Enhancing HubPress Documentation

It’s The Docs Guy here with some thoughts about the current HubPress Documentation and how it’s delivery and presentation can be improved.

Through amazing community support, HubPress has grown considerably in popularity and features. Since starting as The Docs Guy shortly after HubPress was released, it has both surprised and delighted me just how willing community members are to contribute their time and energy translating the README.adoc. At the time of writing this post, HubPress is available in English, Simplified Chinese, Japanese, and Spanish thanks to the power of the HubPress User Community.

The Challenge

As the README has grown with HubPress, I’ve noticed that some content (embedded videos in particular) in the README just can not be displayed nicely. This is due to some limitations in the way GitHub presents Asciidoc rendered content. To be honest, README files are really only designed to contain the most basic of instructions, which can help a new user become familiar with the resources available to them in a project. To fix this problem, HubPress needs to present the documentation in a format that is better suited to more traditional user documentation, and leave the README as a launch pad for new users.

Jekyll Asciidoc Quickstart (JAQ)

I’ve been experimenting with JAQ, which is a continuous docs build system John Ericksen and members of the Asciidoctor Project created. This forkable repository was originally created to be a quick way to set up an Asciidoc Blog without all the complexity of Jekyll. Of course, when the Asciidoctor team saw just how amazing HubPress was, we needed a way to repurpose the project. I approached John because I was looking for a way to easily host Asciidoc User Guides on GitHub, without having to use a PC (I am always on an Android tablet, but only use a PC for work). John made some changes to JAQ which allowed the project to be used as a continuous build system for Documentation. To show you that it works, here is the Asciidoc guide I created voluntarily for FarSight Studios The Pinball Arcade on Android.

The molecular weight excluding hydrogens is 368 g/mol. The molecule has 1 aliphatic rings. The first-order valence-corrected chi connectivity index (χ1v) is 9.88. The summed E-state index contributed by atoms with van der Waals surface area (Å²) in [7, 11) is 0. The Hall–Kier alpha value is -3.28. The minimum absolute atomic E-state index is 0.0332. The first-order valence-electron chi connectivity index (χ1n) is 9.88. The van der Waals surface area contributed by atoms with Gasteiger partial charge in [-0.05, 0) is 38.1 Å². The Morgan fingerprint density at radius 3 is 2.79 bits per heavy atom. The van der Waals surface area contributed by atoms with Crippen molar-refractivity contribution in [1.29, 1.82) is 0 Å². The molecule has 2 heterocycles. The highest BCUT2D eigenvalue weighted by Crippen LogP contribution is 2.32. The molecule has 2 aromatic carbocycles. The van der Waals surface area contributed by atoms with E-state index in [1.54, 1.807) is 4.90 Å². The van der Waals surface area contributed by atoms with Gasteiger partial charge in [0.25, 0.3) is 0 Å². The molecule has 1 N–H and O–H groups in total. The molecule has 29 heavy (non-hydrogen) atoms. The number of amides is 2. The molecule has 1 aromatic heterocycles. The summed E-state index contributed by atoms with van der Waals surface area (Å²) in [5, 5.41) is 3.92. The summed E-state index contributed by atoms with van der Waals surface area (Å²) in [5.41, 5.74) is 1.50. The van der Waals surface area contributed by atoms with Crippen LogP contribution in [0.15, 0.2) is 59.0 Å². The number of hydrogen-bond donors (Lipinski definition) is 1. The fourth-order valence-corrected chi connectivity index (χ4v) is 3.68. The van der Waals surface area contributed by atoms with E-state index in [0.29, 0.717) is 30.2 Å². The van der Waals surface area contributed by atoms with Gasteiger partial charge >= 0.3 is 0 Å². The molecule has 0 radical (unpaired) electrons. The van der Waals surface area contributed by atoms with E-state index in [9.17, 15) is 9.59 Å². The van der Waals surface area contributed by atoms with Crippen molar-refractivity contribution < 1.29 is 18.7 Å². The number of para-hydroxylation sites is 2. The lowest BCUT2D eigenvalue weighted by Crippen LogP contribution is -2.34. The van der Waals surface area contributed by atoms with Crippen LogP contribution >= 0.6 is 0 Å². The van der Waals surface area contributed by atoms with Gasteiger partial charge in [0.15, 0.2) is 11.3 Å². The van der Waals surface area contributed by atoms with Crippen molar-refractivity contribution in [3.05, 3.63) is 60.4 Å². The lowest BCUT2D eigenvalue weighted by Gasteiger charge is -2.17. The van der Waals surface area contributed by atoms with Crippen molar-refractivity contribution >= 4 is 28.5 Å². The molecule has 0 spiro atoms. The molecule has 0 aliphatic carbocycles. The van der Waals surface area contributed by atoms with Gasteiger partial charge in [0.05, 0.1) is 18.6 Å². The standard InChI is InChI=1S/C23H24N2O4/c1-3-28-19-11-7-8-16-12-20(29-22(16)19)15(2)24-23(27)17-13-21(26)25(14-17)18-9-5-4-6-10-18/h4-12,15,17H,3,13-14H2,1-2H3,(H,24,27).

JAQ for HubPress Docs

As you can see, the presentation you get with JAQ looks professional and is mobile-friendly. Furthermore, as a docs contributor you don’t need to install anything to update a user guide except for a web browser. This is because JAQ uses Travis CI to build the book every time a commit is detected on /master.

Proposed Plan

I originally captured my ideas in HubPress Issue 153 but didn’t see a huge response to the issue. Based on this response, I was just going to assume that "silence is agreement" and make the changes, but that still didn’t seem right to me. Even though nobody responded initially, it would have been disrespectful of me to drop this change on the community and just have them adapt: that is poor change management, and not in the interests of Open Source collaboration.

Therefore, here is the proposed plan for discussion:

  1. Provision a JAQ Repo.

  2. Import the README.

  3. Make relevant Ascidoc book structural changes:

    • Chunk the chapters into separate files

    • Include chapters in the root book file as "includes"

  4. Set up Travis.

  5. Initiate the first build.

JAQ 2.0

The way JAQ is set up now, I would need to create a separate repository for each language and manually curate a landing page linking to the generated HTML for each book in each repository. I really don’t like this structure. What I want to achieve for HubPress is to take JAQ from a static docs hub for one book to a static docs site for multiple books:

  • Enable JAQ to support multiple docs folders as books:

    • Each book root folder has a folder node for:

      • en-US,

      • other languages as they are added.

  • Make the build script recurse down a source folder tree finding all the books and publishing each one when a commit is detected.

  • Regenerate the docs landing page.

  • Generate a changelog for the book from the GitHub PRs (nice to have).

Not only will this allow HubPress to have a dynamic docs site, it will allow small to medium enterprises to quickly create a docs site for their customers using the flexibility of Asciidoc and Asciidoctor.


Now you’ve read my ideas, go ahead and give your feedback in HubPress Issue 153. This is a community effort, and no idea will be dismissed as long as it is constructive.

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Enhancing HubPress Documentation
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